Admit it. You’re an Amazon junkie. If not a junkie, at least an occasional user. Me, I’m a junkie. My kids know this and call on me and my Amazonian prowess anytime there’s something they absolutely positively have to have but have absolutely positively no time to look for it themselves.  I keep telling them that theirs is the computer generation, that mine is the generation that grew up when the latest and greatest in technology was a somewhat reliable transistor radio the size of four decks of cards. It does no good. To them I am the Amazon Queen, and they are my faithful subjects. Sometimes I wish I had a smaller kingdom, but that’s another story.

Since me and mine (pardon the grammar) are such good customers of Amazon, I was quite happy to discover something about the company that we collectively (but mainly I) send so much money to. In late 2013 Amazon launched a philanthropic program whereby customers can choose to donate  0.5% of their purchases to a charity of their choice. OK, you’re thinking half of a percent can’t possibly amount to much of anything. You’re right. It doesn’t–unless you look at the big picture. In 2012, Amazon made $62 billion. That’s $117,882 every minute or $9823 every five seconds. At one-half of one percent, that would have equated to a little over $4.91 in donations every five seconds–almost $85,000 a day or over $31 million a year–if the program had been in effect that year. The next year, in 2014, Amazon made $89 billion. My English teacher brain doesn’t want to (or can’t) figure out how much that upped the per minute/per five second ante, but I bet it was a bunch. So, you see 0.5% really is a big deal.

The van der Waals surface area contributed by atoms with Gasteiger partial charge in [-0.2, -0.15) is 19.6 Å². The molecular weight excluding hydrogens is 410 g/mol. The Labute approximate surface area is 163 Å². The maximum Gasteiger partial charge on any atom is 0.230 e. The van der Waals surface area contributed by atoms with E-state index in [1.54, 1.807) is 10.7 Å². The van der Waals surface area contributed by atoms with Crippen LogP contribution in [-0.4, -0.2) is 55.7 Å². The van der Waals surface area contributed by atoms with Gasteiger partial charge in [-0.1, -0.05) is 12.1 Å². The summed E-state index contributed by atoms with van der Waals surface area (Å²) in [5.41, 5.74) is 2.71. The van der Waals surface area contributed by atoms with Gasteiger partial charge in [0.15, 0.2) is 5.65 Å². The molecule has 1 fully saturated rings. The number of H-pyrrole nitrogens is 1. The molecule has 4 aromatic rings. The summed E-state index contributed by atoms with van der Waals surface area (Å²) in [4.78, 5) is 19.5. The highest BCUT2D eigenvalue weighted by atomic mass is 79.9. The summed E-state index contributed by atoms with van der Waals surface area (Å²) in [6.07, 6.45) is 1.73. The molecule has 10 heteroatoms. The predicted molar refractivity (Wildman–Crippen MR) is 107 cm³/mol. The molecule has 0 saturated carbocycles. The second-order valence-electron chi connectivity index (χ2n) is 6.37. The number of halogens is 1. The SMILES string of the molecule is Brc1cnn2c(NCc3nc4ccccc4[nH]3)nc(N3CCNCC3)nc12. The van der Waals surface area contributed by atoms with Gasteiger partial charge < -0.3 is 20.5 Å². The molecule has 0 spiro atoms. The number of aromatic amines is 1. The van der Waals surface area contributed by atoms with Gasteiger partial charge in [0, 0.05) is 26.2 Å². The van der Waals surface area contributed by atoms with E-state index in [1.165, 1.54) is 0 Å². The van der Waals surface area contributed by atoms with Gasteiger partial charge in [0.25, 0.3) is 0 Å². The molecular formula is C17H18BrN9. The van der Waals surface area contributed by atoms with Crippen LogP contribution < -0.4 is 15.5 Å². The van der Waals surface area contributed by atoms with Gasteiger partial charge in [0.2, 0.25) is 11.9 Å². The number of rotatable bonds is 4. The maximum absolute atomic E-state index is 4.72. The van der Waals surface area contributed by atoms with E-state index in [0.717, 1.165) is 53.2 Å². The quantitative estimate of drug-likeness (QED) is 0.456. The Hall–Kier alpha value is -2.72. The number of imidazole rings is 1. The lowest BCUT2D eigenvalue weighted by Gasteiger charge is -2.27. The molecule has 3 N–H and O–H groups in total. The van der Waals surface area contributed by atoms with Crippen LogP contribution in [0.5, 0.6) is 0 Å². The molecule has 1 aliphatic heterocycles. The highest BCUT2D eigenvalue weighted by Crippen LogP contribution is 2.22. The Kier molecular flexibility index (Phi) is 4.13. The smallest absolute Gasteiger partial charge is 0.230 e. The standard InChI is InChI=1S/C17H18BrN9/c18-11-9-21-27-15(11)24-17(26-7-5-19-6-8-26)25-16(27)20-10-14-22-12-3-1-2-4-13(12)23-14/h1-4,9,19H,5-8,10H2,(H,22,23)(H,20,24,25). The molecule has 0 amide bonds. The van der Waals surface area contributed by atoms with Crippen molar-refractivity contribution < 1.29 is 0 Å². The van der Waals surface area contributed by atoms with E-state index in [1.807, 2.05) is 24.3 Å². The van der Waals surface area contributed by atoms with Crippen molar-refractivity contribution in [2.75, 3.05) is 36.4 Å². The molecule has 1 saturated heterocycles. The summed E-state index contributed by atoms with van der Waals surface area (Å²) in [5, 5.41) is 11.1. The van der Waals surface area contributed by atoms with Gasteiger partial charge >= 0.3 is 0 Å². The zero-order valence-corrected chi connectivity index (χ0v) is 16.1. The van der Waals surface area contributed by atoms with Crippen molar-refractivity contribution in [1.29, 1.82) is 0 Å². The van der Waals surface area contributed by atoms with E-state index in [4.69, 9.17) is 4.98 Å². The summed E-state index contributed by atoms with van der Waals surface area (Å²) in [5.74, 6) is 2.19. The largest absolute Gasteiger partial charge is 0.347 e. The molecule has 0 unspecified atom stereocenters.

I can hear the cynics out there:

  • It’s a write-off for Amazon. Maybe, but does that really matter to the kid that goes to bed hungry or doesn’t go to school because she doesn’t have clothes to wear?
  • Ultimately, It’s bad for the charities because people will quit donating since they’ve already donated through Amazon. Hmmm, a $25 purchase equals a twelve-and-a-half cent donation. I’m not going to stop writing checks to my favorite charities because Amazon has taken my money and donated half a quarter of it to my charity.
  • Amazon jacks the price up when you do the Smile thing. Umm, no. That’s probably illegal.
  • None of the stuff I buy counts anyway. Maybe some of it doesn’t; it’s doubtful that none of it does.
  • My little orders aren’t enough to worry about. See paragraph two.
  • They don’t support my charity. If your charity isn’t one of the five spotlighted organizations, which I think change periodically, type it in. Chances are, it will come up, and if not, Amazon will contact the charity about being included.
  • I don’t want to support the same charity all the time. You can change your charity with every order. I currently rotate Friends of the Oglala Lakota, Samaritan’s Purse, and charity: water.
  • It’s too much trouble. All it takes is six extra keystrokes. Instead of amazon.com, type in smile.amazon.com. Try not to sprain your fingers.

I’ve either convinced you or I haven’t, but like I said, you’re gonna spend the money anyway. What do you say? You gonna smile along with me?